Additional Resources

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Additional Resources

As we've worked on Composing Inquiry we often found ourselves with additional material we simply couldn't include in the text. This section provides resources provided by authors of readings, supplements for Practice Activities, examples of student writing, and additional internet sites.

Updates from Authors on their projects

  •     a spreadsheet of the results from Michael Frisch's historical knowledge survey given after his article was published in 1989. The spreadsheet includes results up to 2000

Supplements for Practice Activities

  •     supplemental graph for the data presented in tables 5.5 and 5.6 and used in Practice Activity 5.2 on numerical data analysis. It can be useful to display this graphic as you discuss the data tables and/or the activity. Using the graphic helps illustrate the usefulness of different forms of graphic representation of numbers.

Additional examples of Student Writing

  •     Kimberly St. Onge  "Composing Inquirer Guide: Surveys" is an example of a student writing about a survey that wasn't designed well and thus didn't produce data that could be easily analyzed. In this case, Kimberly repositions the work as a supplemental guide to students that explains the difference between surveys of knowledge and perception. We admire this work because it demonstrates that Kimberly understands the elements of surveying, can turn a critical eye to her own work, and can develop a form for presenting her work that matches her imagined audience and purpose, all elements that we expect to see in end-of-term portfolios.

  •     Jorlyann Marinas "The View from Mount Rushmore" is an example of a student extending Edwards and Winkler's work on political cartoons as ideographs to different examples. We admire this work because it demonstrates a good understanding of McGee's use of the term ideograph and Edwards and Winkler's critique of McGee. We also think Jorlyann did a nice job of incorporating both the theoretical lens and other secondary sources -- in this case, historical information about the creation of Mount Rushmore. Finally, we think Jorlyann has managed to keep this complicated analysis well organized and has been careful to cite the sources for both the written and visual sources.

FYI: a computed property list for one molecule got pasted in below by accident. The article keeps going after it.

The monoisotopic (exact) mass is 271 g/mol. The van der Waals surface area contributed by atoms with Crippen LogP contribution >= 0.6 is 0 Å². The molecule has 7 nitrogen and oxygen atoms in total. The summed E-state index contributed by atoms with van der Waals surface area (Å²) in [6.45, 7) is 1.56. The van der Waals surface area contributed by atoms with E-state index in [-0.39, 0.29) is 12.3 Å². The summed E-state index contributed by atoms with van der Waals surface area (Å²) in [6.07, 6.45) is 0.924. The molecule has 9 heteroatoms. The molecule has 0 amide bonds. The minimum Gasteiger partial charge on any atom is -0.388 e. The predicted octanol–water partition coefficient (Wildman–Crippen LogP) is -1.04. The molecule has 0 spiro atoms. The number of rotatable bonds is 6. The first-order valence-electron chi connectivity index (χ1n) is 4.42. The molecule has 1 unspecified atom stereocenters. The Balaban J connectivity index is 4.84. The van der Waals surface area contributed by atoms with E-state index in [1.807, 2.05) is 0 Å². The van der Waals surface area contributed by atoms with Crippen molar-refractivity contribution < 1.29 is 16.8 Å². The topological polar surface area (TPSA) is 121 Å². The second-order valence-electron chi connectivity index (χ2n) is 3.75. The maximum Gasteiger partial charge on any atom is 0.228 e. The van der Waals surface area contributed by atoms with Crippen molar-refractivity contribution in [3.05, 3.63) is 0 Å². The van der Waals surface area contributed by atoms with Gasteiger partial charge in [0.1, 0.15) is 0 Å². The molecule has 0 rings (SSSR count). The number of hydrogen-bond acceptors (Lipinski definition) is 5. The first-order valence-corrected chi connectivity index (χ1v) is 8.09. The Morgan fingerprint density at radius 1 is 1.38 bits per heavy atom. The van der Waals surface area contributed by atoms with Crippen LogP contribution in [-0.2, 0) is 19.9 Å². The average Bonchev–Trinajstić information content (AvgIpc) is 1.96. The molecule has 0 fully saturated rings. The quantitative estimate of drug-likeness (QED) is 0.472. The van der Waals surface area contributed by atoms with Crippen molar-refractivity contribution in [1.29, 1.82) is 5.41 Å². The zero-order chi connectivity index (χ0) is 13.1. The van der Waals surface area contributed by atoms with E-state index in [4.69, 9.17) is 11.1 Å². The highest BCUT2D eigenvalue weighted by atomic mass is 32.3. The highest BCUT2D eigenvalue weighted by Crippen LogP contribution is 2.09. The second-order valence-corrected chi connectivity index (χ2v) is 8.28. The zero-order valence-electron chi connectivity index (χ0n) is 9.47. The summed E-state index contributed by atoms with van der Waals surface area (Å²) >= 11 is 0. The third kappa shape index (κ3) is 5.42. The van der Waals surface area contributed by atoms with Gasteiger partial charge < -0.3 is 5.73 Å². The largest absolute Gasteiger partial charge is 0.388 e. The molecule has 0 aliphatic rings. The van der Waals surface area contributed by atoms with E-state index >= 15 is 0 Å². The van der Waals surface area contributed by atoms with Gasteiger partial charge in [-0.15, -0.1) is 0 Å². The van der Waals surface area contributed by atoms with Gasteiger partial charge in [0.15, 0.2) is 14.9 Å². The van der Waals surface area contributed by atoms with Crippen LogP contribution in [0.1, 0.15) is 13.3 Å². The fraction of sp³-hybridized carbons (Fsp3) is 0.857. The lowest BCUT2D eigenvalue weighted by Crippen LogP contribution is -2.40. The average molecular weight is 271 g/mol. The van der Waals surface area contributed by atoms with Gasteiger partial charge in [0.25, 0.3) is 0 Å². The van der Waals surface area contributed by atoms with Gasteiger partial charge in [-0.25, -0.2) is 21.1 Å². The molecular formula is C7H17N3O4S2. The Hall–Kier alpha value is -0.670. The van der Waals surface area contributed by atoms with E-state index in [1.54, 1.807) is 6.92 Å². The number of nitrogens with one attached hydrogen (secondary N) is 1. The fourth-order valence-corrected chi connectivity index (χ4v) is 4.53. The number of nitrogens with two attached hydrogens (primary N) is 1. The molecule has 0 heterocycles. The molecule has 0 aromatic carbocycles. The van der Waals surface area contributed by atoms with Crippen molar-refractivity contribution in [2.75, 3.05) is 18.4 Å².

•     Joelle Mendal "Writing. It's a Process" is an example of a self-reflective essay that introduces an end-of-term portfolio. To see the directions Joelle was using as she constructed her portfolio, see Teaching Writing -- Putting Together a Portfolio. We admire Joelle's essay because it was organized around the "habits of mind" that she saw herself using as she went back through her writing. She used specific aspects of her own work to substantiate her view, demonstrating her understanding of textual analysis, and she made good use of secondary sources by quoting from the textbook.

  •     Marice Mariano "Some Examples of Comments Used For Revisions" is another example of self-reflection in the end-of-term portfolio. In this case, Marice provides the original passage, the comment she received from her instructor or a peer, and the revision that she made to respond to the concern. We admire this approach to efficiently pointing to specific revisions that demonstrate attention to comments and we think Marice demonstrates her ability to make appropriate selections to represent her work (i.e. she didn't just include every revision or every comment).

see also the class activity Teaching Common Writing Issues -- Incorporating Sources that makes use of student-written paragraphs.

Additional internet resources

  •     http://www.slate.com/?id=2098846& "Reversing Vandalism"  is an example of a visual essay. In this case, a library commissioned artists to save pages from controversial books that had been vandalized; the site tells the story and shows the art pieces. It might be useful as well in sequences working with art and visuals or in those using the NEA reading on literacy practices -- what makes some books controversial enough that people are willing to destroy them?

  •     http://www.bls.gov/opub/mlr/2003/10/ressum3.pdf "Women at Work" (Monthly Labor Review 2003) is a report that uses graphs and charts of statistical data from the Bureau of Labor. This is another kind of visual essay and should be useful in the Gender sequence as well as when working with numbers;

  •     http://www.fs.fed.us/npnht/slides/ "Nez Perce National Historic Trail" includes a photo gallery, explanations of Nez Perce culture and art, historical information. It should be useful in sequences working with artifacts, visuals or history and might be particularly useful as another example of Dilworth's essay on Indian souvenirs.

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Copyright 2008 Composing Inquiry: Methods and Readings for Investigation and Writing
Last modified: 02/21/08. Contributors to this site include: Margaret Marshall, Andrew Strycharski, April Mann, Isis Artze-Vega, Patty Malloy, John Wafer.